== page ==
Banks create money by a system of deposits and loans. When you deposit your savings, the banks get empowered to lend it to others. Banks, in fact, lend more than the deposit they receive. Thus they create debt and create money at the same time. It is a risky game because if all the depositors demand their money back, the Bank shall not have enough cash or currency to meet the demand of its depositors. The Bank will fail and depositors will lose their savings and deposits. But, on such occasions, the Reserve Bank of India intervenes and gives credit to the troubled Bank from its reserves. The Reserve Bank creates its reserves of money or currency in the same way as commercial banks create chequebook money- by seeking deposits from commercial banks and lending them whenever they need loans.

Reserve Bank of India determines how much chequebook/credit money a bank can create. It decides the ratio between deposits and loans for other banks. Where does the Reserve Bank of India get its own reserves? From nowhere. It creates its own money or reserves. In fact, it is the sole and absolute money-making machine. It is empowered to issue money/currency or cheques. It has no problem like you and me or even like the banks have. If it needs money, it can print it according to its need. Who has given the Reserve Bank of India the power to create its own money or print the currency?  Theoretically, the people of India. Actually, the elected Indian government with the approval of the Parliament. Reserve Bank of India regulates the working of all other banks under powers delegated to it by the government of India.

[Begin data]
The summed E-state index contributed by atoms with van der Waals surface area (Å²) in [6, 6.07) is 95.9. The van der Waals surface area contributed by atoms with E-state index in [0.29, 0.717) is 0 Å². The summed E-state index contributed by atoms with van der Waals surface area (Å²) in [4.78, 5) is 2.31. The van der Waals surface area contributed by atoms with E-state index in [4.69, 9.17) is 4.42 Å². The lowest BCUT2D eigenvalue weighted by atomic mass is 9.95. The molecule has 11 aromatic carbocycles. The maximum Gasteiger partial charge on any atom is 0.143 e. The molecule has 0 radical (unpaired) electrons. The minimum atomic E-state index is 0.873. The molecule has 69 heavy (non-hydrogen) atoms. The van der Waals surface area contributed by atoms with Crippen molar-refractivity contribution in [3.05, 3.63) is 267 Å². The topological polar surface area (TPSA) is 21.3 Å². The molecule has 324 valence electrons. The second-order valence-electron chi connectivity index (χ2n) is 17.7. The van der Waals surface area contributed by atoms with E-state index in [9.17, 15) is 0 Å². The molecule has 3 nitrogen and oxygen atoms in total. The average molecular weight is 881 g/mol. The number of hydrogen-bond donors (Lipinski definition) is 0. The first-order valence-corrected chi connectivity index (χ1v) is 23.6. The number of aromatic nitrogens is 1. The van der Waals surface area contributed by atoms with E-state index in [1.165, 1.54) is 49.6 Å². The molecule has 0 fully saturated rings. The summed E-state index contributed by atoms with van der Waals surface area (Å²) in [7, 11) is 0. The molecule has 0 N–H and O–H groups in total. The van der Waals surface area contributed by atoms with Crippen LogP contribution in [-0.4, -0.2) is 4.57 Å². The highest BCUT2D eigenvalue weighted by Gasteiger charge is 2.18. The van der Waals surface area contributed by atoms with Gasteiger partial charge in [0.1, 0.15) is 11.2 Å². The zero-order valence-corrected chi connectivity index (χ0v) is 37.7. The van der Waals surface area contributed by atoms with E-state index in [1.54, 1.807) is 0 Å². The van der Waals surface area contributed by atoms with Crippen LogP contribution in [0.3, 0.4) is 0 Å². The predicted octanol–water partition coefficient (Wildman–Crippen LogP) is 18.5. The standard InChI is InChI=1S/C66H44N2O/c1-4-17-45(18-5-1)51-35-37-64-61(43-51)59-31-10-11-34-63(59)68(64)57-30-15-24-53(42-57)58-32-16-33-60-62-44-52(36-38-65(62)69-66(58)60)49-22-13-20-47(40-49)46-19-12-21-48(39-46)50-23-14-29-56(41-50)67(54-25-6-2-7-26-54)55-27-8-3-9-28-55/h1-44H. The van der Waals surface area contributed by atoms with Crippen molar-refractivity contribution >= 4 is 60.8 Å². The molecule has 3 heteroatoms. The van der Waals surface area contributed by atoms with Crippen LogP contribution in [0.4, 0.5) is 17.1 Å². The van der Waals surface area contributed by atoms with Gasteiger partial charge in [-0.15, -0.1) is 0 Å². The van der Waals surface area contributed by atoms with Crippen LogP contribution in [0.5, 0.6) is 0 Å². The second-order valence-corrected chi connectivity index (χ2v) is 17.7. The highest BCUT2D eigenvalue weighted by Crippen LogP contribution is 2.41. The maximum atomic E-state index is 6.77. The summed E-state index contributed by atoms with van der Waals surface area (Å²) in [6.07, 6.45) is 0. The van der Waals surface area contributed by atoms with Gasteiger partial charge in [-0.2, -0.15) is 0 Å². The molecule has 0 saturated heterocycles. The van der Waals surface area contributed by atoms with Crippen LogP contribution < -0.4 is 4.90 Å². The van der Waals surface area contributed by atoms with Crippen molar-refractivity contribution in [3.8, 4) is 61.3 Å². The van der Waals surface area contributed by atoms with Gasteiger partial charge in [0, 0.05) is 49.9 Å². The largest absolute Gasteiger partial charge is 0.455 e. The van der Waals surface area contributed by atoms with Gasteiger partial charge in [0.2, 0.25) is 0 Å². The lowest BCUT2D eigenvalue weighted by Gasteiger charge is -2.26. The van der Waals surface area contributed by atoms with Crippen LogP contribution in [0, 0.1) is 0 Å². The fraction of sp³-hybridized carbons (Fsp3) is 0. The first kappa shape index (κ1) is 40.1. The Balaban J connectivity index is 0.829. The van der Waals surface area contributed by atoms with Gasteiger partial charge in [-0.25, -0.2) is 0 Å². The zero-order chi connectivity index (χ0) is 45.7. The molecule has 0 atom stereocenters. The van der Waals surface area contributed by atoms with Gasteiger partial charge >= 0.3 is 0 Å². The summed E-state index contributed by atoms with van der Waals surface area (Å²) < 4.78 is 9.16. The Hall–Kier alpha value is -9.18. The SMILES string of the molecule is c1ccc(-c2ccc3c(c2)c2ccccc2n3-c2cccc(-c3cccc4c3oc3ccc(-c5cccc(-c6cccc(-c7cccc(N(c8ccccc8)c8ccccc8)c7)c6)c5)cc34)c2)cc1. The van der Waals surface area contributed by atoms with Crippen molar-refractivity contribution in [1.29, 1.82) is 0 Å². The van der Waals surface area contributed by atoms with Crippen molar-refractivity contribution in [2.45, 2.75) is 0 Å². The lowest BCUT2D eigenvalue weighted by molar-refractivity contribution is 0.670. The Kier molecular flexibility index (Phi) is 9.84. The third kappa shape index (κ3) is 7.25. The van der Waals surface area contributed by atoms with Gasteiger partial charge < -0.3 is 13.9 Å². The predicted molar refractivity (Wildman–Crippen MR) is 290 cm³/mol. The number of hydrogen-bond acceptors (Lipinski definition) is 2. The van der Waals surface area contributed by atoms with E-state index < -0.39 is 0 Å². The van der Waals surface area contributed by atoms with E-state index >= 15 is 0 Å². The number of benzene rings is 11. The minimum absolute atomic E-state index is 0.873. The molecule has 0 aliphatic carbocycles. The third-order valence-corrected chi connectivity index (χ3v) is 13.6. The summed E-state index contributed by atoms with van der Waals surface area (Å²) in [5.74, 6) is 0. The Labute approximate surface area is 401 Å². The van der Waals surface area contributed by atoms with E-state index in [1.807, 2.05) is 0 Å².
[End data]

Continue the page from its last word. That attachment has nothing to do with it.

Is there a formula to determine the maximum amount of money available to business and consumers? Yes, the formula is the equation  A  amount of bank reserves] x B[number of rupee deposits member banks may create per each rupee of reserves]= C[ Total bank deposits]. Can this formula be changed?  Yes, the Reserve Bank of India has the discretion to do so. Increasing or decreasing Reserves is a deliberate action on the part of the Reserve Bank of India.

How do currency and coin enter the money supply? Normally, the proportion of currency/coins in circulation to the total money supply is about 20%; bank deposits account for the remaining 80%

At this point, a question arises. If credit is important for growth and development of the country and the people and it is the government who is responsible for the growth and development as well as for printing money, then why does it create debt by charging interest? Why cannot the government just issue and circulate paper money or currency for the purpose of the nation’s production of goods and services?  Interestingly, Thomas Edison– the inventor of the electric bulb who knew much about the nature of electric current also knew much about currency– raised similar questions.

In December 1921, the American industrialist Henry Ford and the inventor Thomas Edison went to the Muscle Shoals nitrate and water power projects near Florence, Alabama. There, they voiced their alternative money views for financing this project. The pro—people industrialist and inventor objected to the Government’s raising the money by issuing bonds which would be bought by the banking and non-banking operators and then have to be paid back with money raised from taxes,  with interest added.

They proposed that the Government should create/print the currency it required and spend it on this public project as a social expenditure.